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Dress up a home with an interior door remodel

With minimum remodeling savvy and a modest budget, it's possible to change some items in the home to be more in tune with personal style.

Although many homeowners gravitate toward new paint colors or furnishings to revamp the look of different rooms in the home, replacing tired-looking doors is another affordable option.
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How to maintain your whirlpool tub

When remodeling bathrooms, some homeowners prefer to add special features that give the room a spa-like feel. A whirlpool tub is one such feature that can help transform an ordinary bathroom into a relaxing oasis.

Whirlpool tubs have many benefits, which have helped the industry become a billion-dollar business. Massage and water therapy can be instrumental in reducing stress and easing tired muscles. Some people depend on a soaking bath with rejuvenating water jet propulsion as part of a sports rehab regiment or to alleviate pain associated with arthritis.
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Keep Your Home Exterior in Top Shape

Feel like cheating? Forget what the inside of your home looks like for just a bit and focus on your home's exterior.

"The exterior of your home makes a lasting and daily impression on your friends and family, along with your neighbors," says Mark Clement, professional contractor and host of MyFixItUpLife home improvement radio show. "While the weather is good, my advice is to get outside and fix up problem areas, work on the landscaping and invest in products that make your home's exterior not only look great, but work great."
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Customize Your Home To Suit Your Lifestyle

Homeowners who opt to stay in their homes rather than buy new ones or those who need to reallocate space to accommodate an extended family can create a "new" living environment tailored to their tastes and needs with some well-planned changes. Check out the following Woodcraft tips and tools to help you.
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Radon, a potentially deadly foe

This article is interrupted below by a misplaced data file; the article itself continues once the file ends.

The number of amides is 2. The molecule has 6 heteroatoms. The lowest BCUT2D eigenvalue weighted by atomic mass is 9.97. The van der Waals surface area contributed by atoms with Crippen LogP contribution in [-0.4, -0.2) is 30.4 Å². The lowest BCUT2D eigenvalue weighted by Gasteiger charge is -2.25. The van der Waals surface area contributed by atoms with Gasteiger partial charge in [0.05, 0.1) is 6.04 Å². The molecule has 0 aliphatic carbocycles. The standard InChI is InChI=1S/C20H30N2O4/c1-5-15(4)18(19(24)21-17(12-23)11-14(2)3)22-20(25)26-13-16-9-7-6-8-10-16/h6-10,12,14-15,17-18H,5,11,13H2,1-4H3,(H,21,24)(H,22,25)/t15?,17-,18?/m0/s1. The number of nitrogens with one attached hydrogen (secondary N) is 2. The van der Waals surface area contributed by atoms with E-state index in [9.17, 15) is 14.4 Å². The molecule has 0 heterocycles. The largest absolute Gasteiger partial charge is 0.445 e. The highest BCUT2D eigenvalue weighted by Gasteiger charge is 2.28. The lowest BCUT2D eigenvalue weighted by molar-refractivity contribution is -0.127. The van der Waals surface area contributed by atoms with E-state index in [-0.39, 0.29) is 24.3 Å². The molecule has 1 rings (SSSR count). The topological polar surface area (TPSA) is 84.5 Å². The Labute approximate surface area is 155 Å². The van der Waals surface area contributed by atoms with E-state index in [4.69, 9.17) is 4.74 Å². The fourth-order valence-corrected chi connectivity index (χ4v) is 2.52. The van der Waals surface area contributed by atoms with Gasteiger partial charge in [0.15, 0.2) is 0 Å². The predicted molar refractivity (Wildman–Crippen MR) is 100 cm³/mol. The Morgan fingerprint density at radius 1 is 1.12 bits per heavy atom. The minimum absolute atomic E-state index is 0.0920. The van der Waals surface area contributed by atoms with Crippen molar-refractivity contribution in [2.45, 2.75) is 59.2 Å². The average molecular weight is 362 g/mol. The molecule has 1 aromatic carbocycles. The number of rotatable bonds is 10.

When buying a home, many prospective buyers hope to find a relatively new property. Rather than purchase an older home with all the warts and problems that often accompany such properties, many buyers want to find a home that won't require immediate maintenance or upgrades.

Another reason buyers often prefer newer homes is the sense of safety such homes provide. Newer homes were built in accordance with newer laws designed to protect home buyers from dangers that might once have gone unnoticed. For example, in 1978 the U.S. federal government banned the use of lead paint in homes. Buyers, as a result, might be comfortable buying homes built post-1978, believing such homes are safer than those built before the law was enacted.
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Did you know?

Radon is a naturally occurring radioactive gas that comes from the decay of uranium found in most soils. Radon can enter the home by moving up through the ground and into the air above before moving into a home in a variety of ways, including through cracks in solid floors, through construction joints and through cracks in walls.
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Ready your home for the months ahead

As the seasons change once again, homeowners across the country are preparing their homes for the days that lie ahead. Though spring cleaning gets the glory, homeowners must now make a similar effort when the warm weather draws to a close. With indoor seasons on the horizon, a clean and healthy home is essential to making it through the coming months safe and sound. The following cleaning tips can help homeowners get their homes ready for the cooler weather and days spent indoors away from the elements.
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Make indoor mold growth a distant memory

Homeowners who have had prior issues with mold know just how pesky a mold problem can be. When mold spores land on surfaces that are wet, mold may begin to grow indoors. And the growth of mold takes just a matter of hours. According to the National Association of Home Builders, all it takes is 48 hours for a moist environment combined with room temperature to produce mold growth.

When mold does begin to grow, homeowners will notice a less-than-welcoming aroma often characterized as musty. In addition, mold growth, which is most common in areas of the home like the kitchen, bathroom and basement where humidity and moisture levels are higher, can be unsightly and unhealthy. In 2004, the Institute of Medicine linked indoor exposure to mold with upper respiratory tract symptoms, cough and wheeze in people who, prior to exposure, were healthy. The IOM also found exposure to mold can exacerbate asthma conditions for people who already have asthma and even linked respiratory illness in otherwise healthy children to exposure to mold.
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Decorating a screened-in porch

A screened-in porch or a three-season room can be a welcome space that adds viable living area to a house. Oftentimes, these rooms serve as a bridge between the indoors and outside, and they can offer the creature comforts of any other room in the home. Just as they would a bedroom or family room, many homeowners prefer to decorate this area so it doesn't look like an extension of the backyard, instead showcasing the homeowner's personal style.
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